Last week saw a milestone pass in our house: AJ enjoyed his very first last day of his very first year of schooling. He has now officially “graduated” kindergarten.
We are very proud.
[Blah, blah, blah — skip Rich’s philosophizing,
and go straight to the podcast!]
Never having parented before, and having no memories of Kindergarten myself (I never went, scofflaw that I am), I didn’t realize there was actually liturgy for Kindergarten graduation. Maybe this is something we only do here in the Midwest. Or maybe it happens all over the world and I’ve been clueless for 39 years. Probably the latter.
I think milestones are important to celebrate — even if there’s no real par-tay and spiked beverages involved. I mean, we really don’t do these things well in America and, growing up, my family did even worse. But despite not having enjoyed a bar-mitzvah myself, or First Communion, or even Prom, I sense that making a Big Deal out of seemingly little events can be an important marker for children growing up. After all, aside from getting the keys to Dad’s car, getting a license that says you’re eligible to get legally sauced, or graduating college, there really aren’t many things in American society that really tell a child, “Hey, you’re growing up. Time to start acting like it.”
I used to think High-School graduation served that kind of function, but having worked with college students for a few years as a Chi Alpha campus pastor, I now realize that college kids are really just High School kids with more expensive text books and a lot more license to misbehave. Why? I think one reason is that upon graduating high school, society places no expectations on graduates to actually grow up. That crisis really seems to occur only on the day a boy or girl receives their BA.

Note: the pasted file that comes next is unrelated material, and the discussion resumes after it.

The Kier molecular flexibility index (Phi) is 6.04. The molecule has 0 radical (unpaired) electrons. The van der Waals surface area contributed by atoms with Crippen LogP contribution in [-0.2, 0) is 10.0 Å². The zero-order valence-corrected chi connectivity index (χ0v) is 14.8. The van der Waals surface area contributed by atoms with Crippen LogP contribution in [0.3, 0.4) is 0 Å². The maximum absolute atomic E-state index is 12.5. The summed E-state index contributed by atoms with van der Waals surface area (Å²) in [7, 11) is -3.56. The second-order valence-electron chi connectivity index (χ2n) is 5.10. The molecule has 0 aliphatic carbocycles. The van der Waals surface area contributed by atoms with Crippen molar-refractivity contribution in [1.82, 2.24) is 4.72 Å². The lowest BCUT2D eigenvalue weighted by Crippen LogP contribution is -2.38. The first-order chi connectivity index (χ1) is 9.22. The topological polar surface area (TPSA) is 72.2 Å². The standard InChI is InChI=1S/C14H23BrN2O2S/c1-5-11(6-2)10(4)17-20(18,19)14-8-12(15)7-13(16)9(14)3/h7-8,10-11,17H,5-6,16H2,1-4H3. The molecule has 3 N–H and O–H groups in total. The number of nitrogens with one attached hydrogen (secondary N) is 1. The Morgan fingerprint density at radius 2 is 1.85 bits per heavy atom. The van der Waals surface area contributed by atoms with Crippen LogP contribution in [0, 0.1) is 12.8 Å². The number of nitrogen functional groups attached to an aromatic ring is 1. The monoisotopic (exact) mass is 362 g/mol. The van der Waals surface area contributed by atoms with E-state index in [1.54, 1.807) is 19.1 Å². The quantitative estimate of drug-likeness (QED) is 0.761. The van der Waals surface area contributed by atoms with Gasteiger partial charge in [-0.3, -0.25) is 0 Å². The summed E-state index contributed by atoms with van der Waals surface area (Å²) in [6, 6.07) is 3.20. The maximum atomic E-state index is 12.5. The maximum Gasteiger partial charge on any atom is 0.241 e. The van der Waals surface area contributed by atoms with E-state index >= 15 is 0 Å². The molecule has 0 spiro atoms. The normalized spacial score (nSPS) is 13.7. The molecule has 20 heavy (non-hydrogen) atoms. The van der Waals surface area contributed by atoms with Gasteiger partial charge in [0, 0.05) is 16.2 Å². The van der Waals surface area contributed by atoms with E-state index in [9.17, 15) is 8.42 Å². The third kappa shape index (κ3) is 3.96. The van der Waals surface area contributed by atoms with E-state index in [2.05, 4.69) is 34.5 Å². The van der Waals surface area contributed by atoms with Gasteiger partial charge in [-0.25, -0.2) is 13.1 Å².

But, as usual, I digress
AJ’s graduation ceremony was short, sweet, and to-the-point. The only real delaying element was a performance by the kindergartners in a typically off-key rendition of a few songs I can’t even recall the tunes to any more. I’m not sure I could identify the melody even during the performance, actually. But that’s beside the point. It was a chance for AJ and his peers to do something in front of an assembled audience that he learned in school. He’d never done that before. It was a first.
Unfortunately, AJ didn’t even notice. Wherever I went with my camera, his eyes followed me, much like my grandmother’s eyes followed me in that creepy portrait that used to hang up on the wall of the mobile home I grew up in. You know the kind. You could press yourself flat against the very wall that painting hangs on and, still, you could feel those flat gray eyes boring into your skull. And if you dared look … yep. Still staring.
I went stage-left. There’s AJ giving me a thumb’s up. I go stage right. There’s AJ looking over his shoulder to mug for the camera. I go to the far back wall. AJ’s still making faces for me. It cracked me up. Everybody’s all into the performance and watching the teacher, but AJ could care less. He wants to be in pictures, and he wants his Dad to give him a thumbs up to let him know the picture came out great. For every shot.